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How Using Fibre Can Increase Health

A recent study published in the American Journal of Lifestyle Medicine found that almost 20% of Americans require more fiber. There are many advantages to consuming more fiber and a lower risk of developing heart disease and diabetes. According to the study’s lead author, Ronette Latgan-Potgieter a dietitian and assistant professor of nutrition at Stetson University, consuming more fiber is vital for overall health.

Lowers cholesterol
There are many benefits to fiber, one of the most significant is its ability to lower cholesterol. It helps prevent bile acids entering the arteries. It also improves bowel function and increases the volume of food we eat. Fiber also reduces the risk for heart disease and stroke. A Harvard study has proven that those who consume at least 25g of fiber daily have a lower risk of developing either. The key is to add more vegetables into your diet as they are a source of fibre, along with whole beans and grains.

Fibre is found in many foods. There are two types of fiber both soluble and insoluble. Soluble fiber forms a gel in the intestine that slows down absorption of cholesterol and fats. It is also a food source of beneficial gut bacteria that produces substances that are good for your heart health. Consuming more fibre is a good way to improve your overall health. While insoluble fibre might seem unappetizing, research has shown that it can lower cholesterol.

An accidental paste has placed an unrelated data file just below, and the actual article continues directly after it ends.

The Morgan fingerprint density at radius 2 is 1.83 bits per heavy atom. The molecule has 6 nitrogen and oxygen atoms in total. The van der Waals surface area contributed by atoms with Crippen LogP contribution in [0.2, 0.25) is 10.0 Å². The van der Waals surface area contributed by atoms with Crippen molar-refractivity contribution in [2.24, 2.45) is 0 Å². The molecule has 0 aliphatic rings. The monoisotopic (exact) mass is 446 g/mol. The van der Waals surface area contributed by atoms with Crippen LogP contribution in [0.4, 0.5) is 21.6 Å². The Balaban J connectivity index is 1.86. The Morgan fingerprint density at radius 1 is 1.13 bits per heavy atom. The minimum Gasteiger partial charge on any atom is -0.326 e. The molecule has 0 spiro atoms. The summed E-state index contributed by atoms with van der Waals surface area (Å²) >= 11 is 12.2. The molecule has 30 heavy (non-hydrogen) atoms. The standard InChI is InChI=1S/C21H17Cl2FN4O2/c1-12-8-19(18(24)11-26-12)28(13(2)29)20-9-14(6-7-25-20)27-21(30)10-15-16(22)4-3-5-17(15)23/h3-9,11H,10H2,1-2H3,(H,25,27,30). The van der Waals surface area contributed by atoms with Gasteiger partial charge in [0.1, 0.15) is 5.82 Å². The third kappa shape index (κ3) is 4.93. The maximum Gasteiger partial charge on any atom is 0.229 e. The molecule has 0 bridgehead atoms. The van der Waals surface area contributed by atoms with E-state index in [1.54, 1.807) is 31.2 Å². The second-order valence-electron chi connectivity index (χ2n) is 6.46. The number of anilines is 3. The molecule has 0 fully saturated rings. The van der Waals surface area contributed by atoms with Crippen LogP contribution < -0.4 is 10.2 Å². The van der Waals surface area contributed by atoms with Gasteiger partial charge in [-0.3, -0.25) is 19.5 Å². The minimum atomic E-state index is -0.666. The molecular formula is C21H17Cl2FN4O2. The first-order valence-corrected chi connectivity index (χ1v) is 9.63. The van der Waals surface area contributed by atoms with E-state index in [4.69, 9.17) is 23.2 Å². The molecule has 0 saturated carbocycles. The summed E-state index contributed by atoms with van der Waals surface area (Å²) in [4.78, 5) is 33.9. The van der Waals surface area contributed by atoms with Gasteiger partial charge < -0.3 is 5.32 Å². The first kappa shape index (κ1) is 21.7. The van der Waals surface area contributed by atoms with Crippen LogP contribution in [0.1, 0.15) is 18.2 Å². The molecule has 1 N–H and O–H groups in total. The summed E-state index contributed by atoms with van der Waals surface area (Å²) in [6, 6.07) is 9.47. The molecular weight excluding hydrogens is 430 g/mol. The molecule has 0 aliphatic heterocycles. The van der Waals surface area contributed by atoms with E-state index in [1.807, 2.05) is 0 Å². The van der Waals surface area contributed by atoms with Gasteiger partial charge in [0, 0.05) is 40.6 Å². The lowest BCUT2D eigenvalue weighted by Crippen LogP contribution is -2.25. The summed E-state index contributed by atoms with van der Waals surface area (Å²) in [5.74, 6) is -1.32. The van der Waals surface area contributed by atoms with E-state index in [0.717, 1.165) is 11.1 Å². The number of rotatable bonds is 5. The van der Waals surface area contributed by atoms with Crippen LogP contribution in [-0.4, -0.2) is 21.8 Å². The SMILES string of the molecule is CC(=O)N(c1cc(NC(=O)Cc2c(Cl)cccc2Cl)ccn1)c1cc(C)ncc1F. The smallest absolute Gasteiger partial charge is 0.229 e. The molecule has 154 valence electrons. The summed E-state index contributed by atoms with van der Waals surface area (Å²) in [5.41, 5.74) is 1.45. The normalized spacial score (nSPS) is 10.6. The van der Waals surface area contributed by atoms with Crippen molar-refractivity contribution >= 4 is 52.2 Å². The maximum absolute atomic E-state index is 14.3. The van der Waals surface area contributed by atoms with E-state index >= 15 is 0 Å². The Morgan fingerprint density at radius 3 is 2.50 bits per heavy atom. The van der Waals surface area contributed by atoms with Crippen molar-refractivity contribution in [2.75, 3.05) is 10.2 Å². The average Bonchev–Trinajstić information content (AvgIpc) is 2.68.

Lower blood sugar
Increase your intake of soluble fiber to lower blood sugar levels. These fibres are found in many legumes, fruits and vegetables. They do not break down during digestion, therefore they assist in making the body process food slower. Through slowing the absorption process of glucose, these fibres are able to lower blood sugar levels. Consuming more fibre soluble can aid in lowering blood sugar levels for people with diabetes.

Unlike other carbohydrates, fiber does not cause an increase in blood sugar. This prevents your body from absorbing excess cholesterol and fat. The result is lower cholesterol and triglycerides. Additionally, fiber can help to improve your gut health and lower the risk of colon cancer. These benefits make fiber an important element of a healthy diet. It also improves your overall health by lowering blood sugar levels.

Lower weight
Fibre is a type of carbohydrate that is found in plant food. It is difficult for the body to absorb. Fibre is not readily digested by the body which can result in side effects such as digestive discomfort and flatulence. It also prevents the rapid rise in blood insulin levels, which are associated with overweight and a higher risk of diabetes. You can reduce the risk of developing type 2 heart disease, diabetes, or even overall mortality by increasing your fibre intake.